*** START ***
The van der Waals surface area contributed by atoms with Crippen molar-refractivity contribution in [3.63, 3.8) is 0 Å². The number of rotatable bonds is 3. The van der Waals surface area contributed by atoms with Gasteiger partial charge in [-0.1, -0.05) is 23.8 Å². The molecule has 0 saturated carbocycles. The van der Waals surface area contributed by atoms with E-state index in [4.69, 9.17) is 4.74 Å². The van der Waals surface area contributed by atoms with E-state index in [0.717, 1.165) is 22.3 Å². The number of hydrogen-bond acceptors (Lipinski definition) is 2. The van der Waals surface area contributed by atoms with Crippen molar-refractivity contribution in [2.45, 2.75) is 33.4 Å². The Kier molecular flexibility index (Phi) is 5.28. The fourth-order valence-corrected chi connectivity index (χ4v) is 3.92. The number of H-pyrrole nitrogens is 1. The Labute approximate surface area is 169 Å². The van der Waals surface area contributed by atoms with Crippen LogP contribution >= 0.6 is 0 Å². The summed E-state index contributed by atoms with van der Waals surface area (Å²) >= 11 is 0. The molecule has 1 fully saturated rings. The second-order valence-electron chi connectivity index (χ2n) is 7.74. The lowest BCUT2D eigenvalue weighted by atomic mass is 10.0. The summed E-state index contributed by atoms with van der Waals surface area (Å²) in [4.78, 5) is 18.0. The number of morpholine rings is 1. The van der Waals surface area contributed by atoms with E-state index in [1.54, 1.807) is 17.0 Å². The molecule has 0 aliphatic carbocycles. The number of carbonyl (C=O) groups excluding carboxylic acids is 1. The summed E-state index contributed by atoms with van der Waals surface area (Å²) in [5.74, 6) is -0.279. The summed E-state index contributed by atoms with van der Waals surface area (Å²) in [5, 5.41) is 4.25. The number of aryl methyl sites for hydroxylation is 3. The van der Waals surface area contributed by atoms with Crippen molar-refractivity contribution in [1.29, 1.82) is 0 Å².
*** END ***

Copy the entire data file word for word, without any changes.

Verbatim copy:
The van der Waals surface area contributed by atoms with Crippen molar-refractivity contribution in [3.63, 3.8) is 0 Å². The number of rotatable bonds is 3. The van der Waals surface area contributed by atoms with Gasteiger partial charge in [-0.1, -0.05) is 23.8 Å². The molecule has 0 saturated carbocycles. The van der Waals surface area contributed by atoms with E-state index in [4.69, 9.17) is 4.74 Å². The van der Waals surface area contributed by atoms with E-state index in [0.717, 1.165) is 22.3 Å². The number of hydrogen-bond acceptors (Lipinski definition) is 2. The van der Waals surface area contributed by atoms with Crippen molar-refractivity contribution in [2.45, 2.75) is 33.4 Å². The Kier molecular flexibility index (Phi) is 5.28. The fourth-order valence-corrected chi connectivity index (χ4v) is 3.92. The number of H-pyrrole nitrogens is 1. The Labute approximate surface area is 169 Å². The van der Waals surface area contributed by atoms with Crippen LogP contribution >= 0.6 is 0 Å². The summed E-state index contributed by atoms with van der Waals surface area (Å²) >= 11 is 0. The molecule has 1 fully saturated rings. The second-order valence-electron chi connectivity index (χ2n) is 7.74. The lowest BCUT2D eigenvalue weighted by atomic mass is 10.0. The summed E-state index contributed by atoms with van der Waals surface area (Å²) in [4.78, 5) is 18.0. The number of morpholine rings is 1. The van der Waals surface area contributed by atoms with E-state index in [1.54, 1.807) is 17.0 Å². The molecule has 0 aliphatic carbocycles. The number of carbonyl (C=O) groups excluding carboxylic acids is 1. The summed E-state index contributed by atoms with van der Waals surface area (Å²) in [5.74, 6) is -0.279. The summed E-state index contributed by atoms with van der Waals surface area (Å²) in [5, 5.41) is 4.25. The number of aryl methyl sites for hydroxylation is 3. The van der Waals surface area contributed by atoms with Crippen molar-refractivity contribution in [1.29, 1.82) is 0 Å².